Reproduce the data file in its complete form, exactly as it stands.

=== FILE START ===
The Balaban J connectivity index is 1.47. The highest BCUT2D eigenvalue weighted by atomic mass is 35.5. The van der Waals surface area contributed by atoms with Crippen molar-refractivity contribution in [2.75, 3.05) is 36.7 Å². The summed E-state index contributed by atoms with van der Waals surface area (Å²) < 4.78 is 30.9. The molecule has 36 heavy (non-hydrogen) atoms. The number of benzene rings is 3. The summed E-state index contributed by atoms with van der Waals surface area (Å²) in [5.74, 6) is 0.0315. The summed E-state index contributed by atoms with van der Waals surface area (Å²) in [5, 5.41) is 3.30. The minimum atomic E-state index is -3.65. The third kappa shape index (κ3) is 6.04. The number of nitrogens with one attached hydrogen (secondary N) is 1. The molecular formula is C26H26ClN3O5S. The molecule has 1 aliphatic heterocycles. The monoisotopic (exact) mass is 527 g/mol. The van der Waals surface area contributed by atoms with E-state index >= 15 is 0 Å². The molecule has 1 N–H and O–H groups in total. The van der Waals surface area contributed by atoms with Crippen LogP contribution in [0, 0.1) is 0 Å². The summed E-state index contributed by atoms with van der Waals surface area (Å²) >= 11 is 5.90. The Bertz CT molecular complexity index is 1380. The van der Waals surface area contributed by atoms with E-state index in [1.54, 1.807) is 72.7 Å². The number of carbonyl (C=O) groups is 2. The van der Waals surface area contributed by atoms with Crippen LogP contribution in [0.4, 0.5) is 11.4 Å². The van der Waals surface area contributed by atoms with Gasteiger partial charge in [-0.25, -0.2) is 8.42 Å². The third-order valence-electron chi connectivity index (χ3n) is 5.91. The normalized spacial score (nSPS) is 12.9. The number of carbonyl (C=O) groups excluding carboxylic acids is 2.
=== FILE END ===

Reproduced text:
The Balaban J connectivity index is 1.47. The highest BCUT2D eigenvalue weighted by atomic mass is 35.5. The van der Waals surface area contributed by atoms with Crippen molar-refractivity contribution in [2.75, 3.05) is 36.7 Å². The summed E-state index contributed by atoms with van der Waals surface area (Å²) < 4.78 is 30.9. The molecule has 36 heavy (non-hydrogen) atoms. The number of benzene rings is 3. The summed E-state index contributed by atoms with van der Waals surface area (Å²) in [5.74, 6) is 0.0315. The summed E-state index contributed by atoms with van der Waals surface area (Å²) in [5, 5.41) is 3.30. The minimum atomic E-state index is -3.65. The third kappa shape index (κ3) is 6.04. The number of nitrogens with one attached hydrogen (secondary N) is 1. The molecular formula is C26H26ClN3O5S. The molecule has 1 aliphatic heterocycles. The monoisotopic (exact) mass is 527 g/mol. The van der Waals surface area contributed by atoms with E-state index >= 15 is 0 Å². The molecule has 1 N–H and O–H groups in total. The van der Waals surface area contributed by atoms with Crippen LogP contribution in [0, 0.1) is 0 Å². The summed E-state index contributed by atoms with van der Waals surface area (Å²) >= 11 is 5.90. The Bertz CT molecular complexity index is 1380. The van der Waals surface area contributed by atoms with E-state index in [1.54, 1.807) is 72.7 Å². The number of carbonyl (C=O) groups is 2. The van der Waals surface area contributed by atoms with Crippen LogP contribution in [0.4, 0.5) is 11.4 Å². The van der Waals surface area contributed by atoms with Gasteiger partial charge in [-0.25, -0.2) is 8.42 Å². The third-order valence-electron chi connectivity index (χ3n) is 5.91. The normalized spacial score (nSPS) is 12.9. The number of carbonyl (C=O) groups excluding carboxylic acids is 2.